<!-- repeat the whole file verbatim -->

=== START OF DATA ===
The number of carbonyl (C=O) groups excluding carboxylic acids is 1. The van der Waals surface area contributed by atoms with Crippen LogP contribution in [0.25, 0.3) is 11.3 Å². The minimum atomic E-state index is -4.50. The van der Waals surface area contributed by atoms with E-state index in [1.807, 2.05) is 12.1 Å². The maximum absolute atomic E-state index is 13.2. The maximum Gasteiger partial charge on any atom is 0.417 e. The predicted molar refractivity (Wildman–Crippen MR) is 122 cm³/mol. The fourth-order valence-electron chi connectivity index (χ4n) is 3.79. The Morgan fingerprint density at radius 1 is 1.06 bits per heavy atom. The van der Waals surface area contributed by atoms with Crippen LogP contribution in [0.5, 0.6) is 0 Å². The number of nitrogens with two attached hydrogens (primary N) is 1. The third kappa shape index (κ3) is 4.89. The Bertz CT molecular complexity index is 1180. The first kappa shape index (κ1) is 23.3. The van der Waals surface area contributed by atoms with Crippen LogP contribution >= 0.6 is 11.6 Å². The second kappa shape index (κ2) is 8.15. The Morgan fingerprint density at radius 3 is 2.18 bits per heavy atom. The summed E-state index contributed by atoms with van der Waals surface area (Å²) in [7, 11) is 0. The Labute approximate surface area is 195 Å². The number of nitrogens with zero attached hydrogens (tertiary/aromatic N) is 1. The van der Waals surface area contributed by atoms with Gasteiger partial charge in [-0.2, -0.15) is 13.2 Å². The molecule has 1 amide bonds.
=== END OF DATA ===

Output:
The number of carbonyl (C=O) groups excluding carboxylic acids is 1. The van der Waals surface area contributed by atoms with Crippen LogP contribution in [0.25, 0.3) is 11.3 Å². The minimum atomic E-state index is -4.50. The van der Waals surface area contributed by atoms with E-state index in [1.807, 2.05) is 12.1 Å². The maximum absolute atomic E-state index is 13.2. The maximum Gasteiger partial charge on any atom is 0.417 e. The predicted molar refractivity (Wildman–Crippen MR) is 122 cm³/mol. The fourth-order valence-electron chi connectivity index (χ4n) is 3.79. The Morgan fingerprint density at radius 1 is 1.06 bits per heavy atom. The van der Waals surface area contributed by atoms with Crippen LogP contribution in [0.5, 0.6) is 0 Å². The number of nitrogens with two attached hydrogens (primary N) is 1. The third kappa shape index (κ3) is 4.89. The Bertz CT molecular complexity index is 1180. The first kappa shape index (κ1) is 23.3. The van der Waals surface area contributed by atoms with Crippen LogP contribution >= 0.6 is 11.6 Å². The second kappa shape index (κ2) is 8.15. The Morgan fingerprint density at radius 3 is 2.18 bits per heavy atom. The summed E-state index contributed by atoms with van der Waals surface area (Å²) in [7, 11) is 0. The Labute approximate surface area is 195 Å². The number of nitrogens with zero attached hydrogens (tertiary/aromatic N) is 1. The van der Waals surface area contributed by atoms with Gasteiger partial charge in [-0.2, -0.15) is 13.2 Å². The molecule has 1 amide bonds.